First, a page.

SUPPORTERS of the ruling Pakistan Muslim League-Nawaz shout slogans against the SC verdict on Friday.—AFP
SUPPORTERS of the ruling Pakistan Muslim League-Nawaz shout slogans against the SC verdict on Friday.—AFP

ISLAMABAD /LAHORE: The Supreme Court on Friday shut the doors of parliament permanently on the politicians disqualified under Article 62(1)(f) of the Constitution by ruling that such ineligibility is for life, dashing the possibility of former prime minister Nawaz Sharif running for re-election after being disqualified over graft allegations last year.

The unanimous decision of a five-judge SC bench comprising Chief Justice Mian Saqib Nisar, Justice Sheikh Azmat Saeed, Justice Umar Ata Bandial, Justice Ijaz-ul-Ahsan and Justice Sajjad Ali Shah on the question of Mr Nawaz’s disqualification was the latest blow to the embattled Pakistan Muslim League-Nawaz.

The same argument will apply to Pakistan Tehreek-i-Insaf leader and former member of the National Assembly Jahangir Khan Tareen, who had been declared disqualified under the same Article 62(1)(f) of the Constitution by the apex court in December last year.

• SC rules disqualification under Article 62(1)(f) is for life • Verdict applies to all politicians disqualified under the same Article • Ousted PM says he expected the decision as he’s the sole target • Judgement draws mixed response from lawyers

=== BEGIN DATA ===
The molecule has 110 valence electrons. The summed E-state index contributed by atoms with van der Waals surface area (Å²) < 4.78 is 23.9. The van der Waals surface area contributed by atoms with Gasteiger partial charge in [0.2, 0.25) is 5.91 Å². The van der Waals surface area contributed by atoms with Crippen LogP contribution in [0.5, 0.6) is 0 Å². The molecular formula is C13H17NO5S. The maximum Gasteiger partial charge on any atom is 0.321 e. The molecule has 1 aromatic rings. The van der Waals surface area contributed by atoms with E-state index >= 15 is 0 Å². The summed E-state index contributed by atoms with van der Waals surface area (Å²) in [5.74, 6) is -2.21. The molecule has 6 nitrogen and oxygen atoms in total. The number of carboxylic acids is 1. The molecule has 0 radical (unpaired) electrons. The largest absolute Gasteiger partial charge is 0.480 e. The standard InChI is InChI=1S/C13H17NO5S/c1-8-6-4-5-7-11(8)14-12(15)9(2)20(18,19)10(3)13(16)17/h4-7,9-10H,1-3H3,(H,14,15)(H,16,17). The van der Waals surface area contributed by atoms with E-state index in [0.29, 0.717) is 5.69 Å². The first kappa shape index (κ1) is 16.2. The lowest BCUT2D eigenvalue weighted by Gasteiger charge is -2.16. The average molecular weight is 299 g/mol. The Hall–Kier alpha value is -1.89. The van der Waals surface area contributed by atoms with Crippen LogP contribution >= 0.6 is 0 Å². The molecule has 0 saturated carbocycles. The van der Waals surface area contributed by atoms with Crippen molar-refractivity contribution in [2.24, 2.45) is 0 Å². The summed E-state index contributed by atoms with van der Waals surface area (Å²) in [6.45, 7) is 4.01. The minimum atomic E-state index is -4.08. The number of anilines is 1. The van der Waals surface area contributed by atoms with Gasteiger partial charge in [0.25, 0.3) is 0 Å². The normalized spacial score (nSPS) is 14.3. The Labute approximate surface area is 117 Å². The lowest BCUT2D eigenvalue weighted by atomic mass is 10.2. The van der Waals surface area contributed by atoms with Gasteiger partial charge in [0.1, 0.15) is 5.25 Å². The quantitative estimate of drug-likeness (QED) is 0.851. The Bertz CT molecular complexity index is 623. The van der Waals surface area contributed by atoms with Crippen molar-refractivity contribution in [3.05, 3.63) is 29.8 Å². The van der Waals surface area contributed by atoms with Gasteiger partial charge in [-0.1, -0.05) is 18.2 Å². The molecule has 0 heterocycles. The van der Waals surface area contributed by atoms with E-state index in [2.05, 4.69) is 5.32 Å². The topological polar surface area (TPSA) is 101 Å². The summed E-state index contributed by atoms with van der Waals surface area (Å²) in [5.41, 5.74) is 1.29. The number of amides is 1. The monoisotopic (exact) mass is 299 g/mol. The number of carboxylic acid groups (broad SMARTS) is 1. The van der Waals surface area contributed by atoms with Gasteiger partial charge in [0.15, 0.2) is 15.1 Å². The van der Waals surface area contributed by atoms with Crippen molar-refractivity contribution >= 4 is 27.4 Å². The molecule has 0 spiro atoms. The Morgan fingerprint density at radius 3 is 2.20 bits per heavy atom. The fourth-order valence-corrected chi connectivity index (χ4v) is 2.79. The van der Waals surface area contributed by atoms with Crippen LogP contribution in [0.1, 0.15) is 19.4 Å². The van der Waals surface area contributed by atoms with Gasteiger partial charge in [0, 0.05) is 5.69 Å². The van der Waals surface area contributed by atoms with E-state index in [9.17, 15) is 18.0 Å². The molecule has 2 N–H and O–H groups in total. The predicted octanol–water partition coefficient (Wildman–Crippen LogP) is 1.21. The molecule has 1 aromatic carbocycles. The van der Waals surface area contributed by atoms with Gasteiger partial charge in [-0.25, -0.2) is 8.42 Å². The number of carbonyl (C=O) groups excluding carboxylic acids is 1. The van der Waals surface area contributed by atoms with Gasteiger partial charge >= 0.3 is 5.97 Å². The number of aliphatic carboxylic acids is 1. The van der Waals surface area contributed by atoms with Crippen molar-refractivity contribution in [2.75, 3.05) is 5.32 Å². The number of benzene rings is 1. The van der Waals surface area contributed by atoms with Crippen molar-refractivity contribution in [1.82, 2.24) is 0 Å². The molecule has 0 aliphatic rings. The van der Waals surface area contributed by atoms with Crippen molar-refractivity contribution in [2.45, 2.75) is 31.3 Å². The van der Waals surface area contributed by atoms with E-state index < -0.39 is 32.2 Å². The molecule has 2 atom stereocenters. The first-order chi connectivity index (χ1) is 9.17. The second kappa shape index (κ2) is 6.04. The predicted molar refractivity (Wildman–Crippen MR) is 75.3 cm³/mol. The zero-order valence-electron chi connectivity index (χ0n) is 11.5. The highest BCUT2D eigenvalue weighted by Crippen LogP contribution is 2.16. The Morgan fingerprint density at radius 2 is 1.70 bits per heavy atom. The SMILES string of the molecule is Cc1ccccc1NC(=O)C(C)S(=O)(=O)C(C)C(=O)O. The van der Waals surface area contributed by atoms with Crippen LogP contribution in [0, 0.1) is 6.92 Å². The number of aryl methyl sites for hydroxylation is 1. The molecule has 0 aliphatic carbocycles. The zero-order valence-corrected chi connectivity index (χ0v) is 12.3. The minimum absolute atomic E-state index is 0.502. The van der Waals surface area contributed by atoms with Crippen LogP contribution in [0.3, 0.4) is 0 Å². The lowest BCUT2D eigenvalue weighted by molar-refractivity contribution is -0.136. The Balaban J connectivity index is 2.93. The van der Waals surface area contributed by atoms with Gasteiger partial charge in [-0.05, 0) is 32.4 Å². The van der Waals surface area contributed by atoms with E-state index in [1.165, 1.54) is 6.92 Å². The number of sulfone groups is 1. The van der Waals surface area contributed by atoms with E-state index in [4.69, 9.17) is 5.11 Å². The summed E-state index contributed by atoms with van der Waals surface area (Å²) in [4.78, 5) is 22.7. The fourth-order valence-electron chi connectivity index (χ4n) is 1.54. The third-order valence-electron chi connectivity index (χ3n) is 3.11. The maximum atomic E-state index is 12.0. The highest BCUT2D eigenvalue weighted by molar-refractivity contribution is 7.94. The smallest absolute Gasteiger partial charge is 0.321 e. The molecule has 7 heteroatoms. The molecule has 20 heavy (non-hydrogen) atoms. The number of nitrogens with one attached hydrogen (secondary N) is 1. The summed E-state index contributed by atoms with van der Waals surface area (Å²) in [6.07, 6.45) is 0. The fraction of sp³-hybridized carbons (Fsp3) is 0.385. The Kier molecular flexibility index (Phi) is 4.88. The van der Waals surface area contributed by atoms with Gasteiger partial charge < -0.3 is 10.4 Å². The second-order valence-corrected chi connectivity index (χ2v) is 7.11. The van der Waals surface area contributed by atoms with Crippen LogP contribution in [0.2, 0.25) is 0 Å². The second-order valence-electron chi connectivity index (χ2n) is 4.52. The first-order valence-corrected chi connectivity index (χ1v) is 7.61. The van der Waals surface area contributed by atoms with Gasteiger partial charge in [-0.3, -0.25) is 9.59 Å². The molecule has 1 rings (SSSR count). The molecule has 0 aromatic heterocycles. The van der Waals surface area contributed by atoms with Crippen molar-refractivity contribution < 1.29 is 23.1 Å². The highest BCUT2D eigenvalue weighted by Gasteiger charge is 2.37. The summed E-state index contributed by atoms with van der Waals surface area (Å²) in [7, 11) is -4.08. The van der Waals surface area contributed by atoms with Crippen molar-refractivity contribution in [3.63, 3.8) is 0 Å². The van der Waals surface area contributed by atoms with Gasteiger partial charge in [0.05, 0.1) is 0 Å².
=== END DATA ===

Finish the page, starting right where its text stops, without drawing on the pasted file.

Former prime minister Nawaz Sharif while reacting to the judgement said, “I was expecting such a verdict from the Supreme Court because I am their sole target.”

Speaking to the ruling party workers at his Jati Umra residence, the supreme leader of the PML-N said such decisions would not deprive the people of their leadership. He urged party workers to be patient and continue to work towards a historic victory in the 2018 general elections.

The judgement, which had been reserved on Feb 14, was pronounced by Justice Bandial in the Courtroom No 1 of the Supreme Court after the chief justice observed that since Justice Bandial had authored the 54-page verdict, he would announce it.

Justice Bandial read out the operative part by holding that the incapacity created for failing to meet the qualification under the provision imposes a permanent bar that remains in effect so long as the declaratory judgement supporting the conclusion of one of the delinquent kinds of conduct under Article 62(1)(f) remains in effect.

Justice Saeed, in his six-page additional note, did not agree with the reasoning employed in its entirety though he concurred with the conclusion.

The restriction imposed by Article 62(1)(f) of the Constitution for a candidate for election to parliament served the public need and public interest for honest, upright, truthful, trustworthy and prudent elected representatives, wrote Justice Bandial.